First of all, I go away for a family emergency, and what happens? News, that’s what!
The Department of Education announced at the end of last week that some high school students will no longer have to pass the standardized test known as the New England Common Assessment Program, or NECAP, to earn a high school diploma. The exception applies to students who get into colleges with non-open enrollment.
So, in other words, if you get into a competitive college, the test-based part of the state’s graduation requirement will be waived.
One of the most contentious issues in education remains high-stakes testing. In Rhode Island most of the strum and drang revolves around the New England Common Assessment Program Test.
This year, for the first time, R.I. high school seniors will have to pass the NECAP test to get a diploma. But the Rhode Island Department of Education, with little fanfare, on January 3rd issued a waiver policy that has been slowly circulating among education wonks and professionals around the state.
As the candidates officially launch their 2014 bids for governor, I plan to ask each of them to lay out their positions on top education issues. I started with democrat Angel Taveras.
As mayor of Providence, Taveras joined several state lawmakers in speaking out against a policy tying the standardized test known as NECAP to high school graduation. Taveras says his concern was with the test itself, not the principal of tying testing to a high school diploma.
It’s October, and that means students across Rhode Island are filling in bubbles on standardized tests. The annual use of testing in math and English has become a controversial tool for rating schools, and making decisions about high school diplomas, and it will soon be part of teacher evaluations too. One researcher who started out supporting standardized testing now says its part of the problem in public schools. Diane Ravitch has become one of the strongest voices in the national debate and she spoke at the University of Rhode Island last night.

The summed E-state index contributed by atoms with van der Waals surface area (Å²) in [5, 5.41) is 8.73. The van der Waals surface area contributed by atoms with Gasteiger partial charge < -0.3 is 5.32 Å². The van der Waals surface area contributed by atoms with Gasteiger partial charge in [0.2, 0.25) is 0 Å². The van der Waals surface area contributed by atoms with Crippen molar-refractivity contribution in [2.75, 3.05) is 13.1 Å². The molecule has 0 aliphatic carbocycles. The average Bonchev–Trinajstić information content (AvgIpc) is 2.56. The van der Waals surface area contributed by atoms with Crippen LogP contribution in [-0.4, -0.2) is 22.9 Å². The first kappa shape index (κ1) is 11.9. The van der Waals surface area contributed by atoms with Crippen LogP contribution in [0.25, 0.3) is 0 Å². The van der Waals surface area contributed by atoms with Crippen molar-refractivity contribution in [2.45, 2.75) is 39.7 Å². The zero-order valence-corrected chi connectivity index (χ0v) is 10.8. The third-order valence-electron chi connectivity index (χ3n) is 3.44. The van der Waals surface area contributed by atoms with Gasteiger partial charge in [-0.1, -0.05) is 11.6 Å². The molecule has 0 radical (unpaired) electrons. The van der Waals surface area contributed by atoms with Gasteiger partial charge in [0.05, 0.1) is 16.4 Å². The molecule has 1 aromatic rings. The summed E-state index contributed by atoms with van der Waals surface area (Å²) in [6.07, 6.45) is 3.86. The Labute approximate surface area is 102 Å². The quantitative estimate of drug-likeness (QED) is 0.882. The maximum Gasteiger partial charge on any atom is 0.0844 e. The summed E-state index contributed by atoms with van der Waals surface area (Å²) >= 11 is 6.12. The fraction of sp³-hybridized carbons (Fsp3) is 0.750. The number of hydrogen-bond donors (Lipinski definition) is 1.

Standardized testing is underway in Rhode Island public schools, where students take the New England Common Assessment Program or NECAP every October. The tests of math and reading are administered to grades 3-8 and 11 between October 1st and the 23rd. This year some 4,000 12th graders are also taking the test and must improve their scores to meet the state’s controversial new test-based graduation requirement.
The Rhode Island chapter of the American Civil Liberties Union is keeping up the heat in its opposition to the NECAP test as a requirement for high school graduation. The ACLU has filed a third legal action against what it calls a lack of process in retaining the controversial test.
For the third time in less than two months, the ACLU of Rhode Island has taken legal action against the state Board of Education for violating open government laws in dealing with the NECAP test.
The Rhode Island Chapter of the American Civil Liberties Union plans to announce yet another lawsuit in its ongoing battle over high-stakes testing.
Critics of a state policy tying high school diplomas to test scores point out that 4,000 seniors are at risk of not graduating, and they are overwhelmingly, minority and low-income students, along with students with disabilities. However, state officials have been standing firm, arguing that students have multiple opportunities to show improvement on the test and earn a diploma.
The Rhode Island Board of Education has voted not to take up a state policy tying test scores to a high school diploma. In a 6-5 vote, the board ruled against a petition critical of the rule, which takes effect for the current senior class. The policy requires students to achieve a score of at least partially proficient on standardized state testing or improve on a retake to earn a diploma.
Rhode Island teachers are breathing a sigh of relief now that state Education Commissioner Deborah Gist has postponed the inclusion of test scores on teacher evaluations for a year.
Student results on the New England Common Assessment Program were supposed to be folded in to teacher evaluations starting this school year. Gist said the policy is widely misunderstood. A year, she said, should give them ample time to clarify the policy.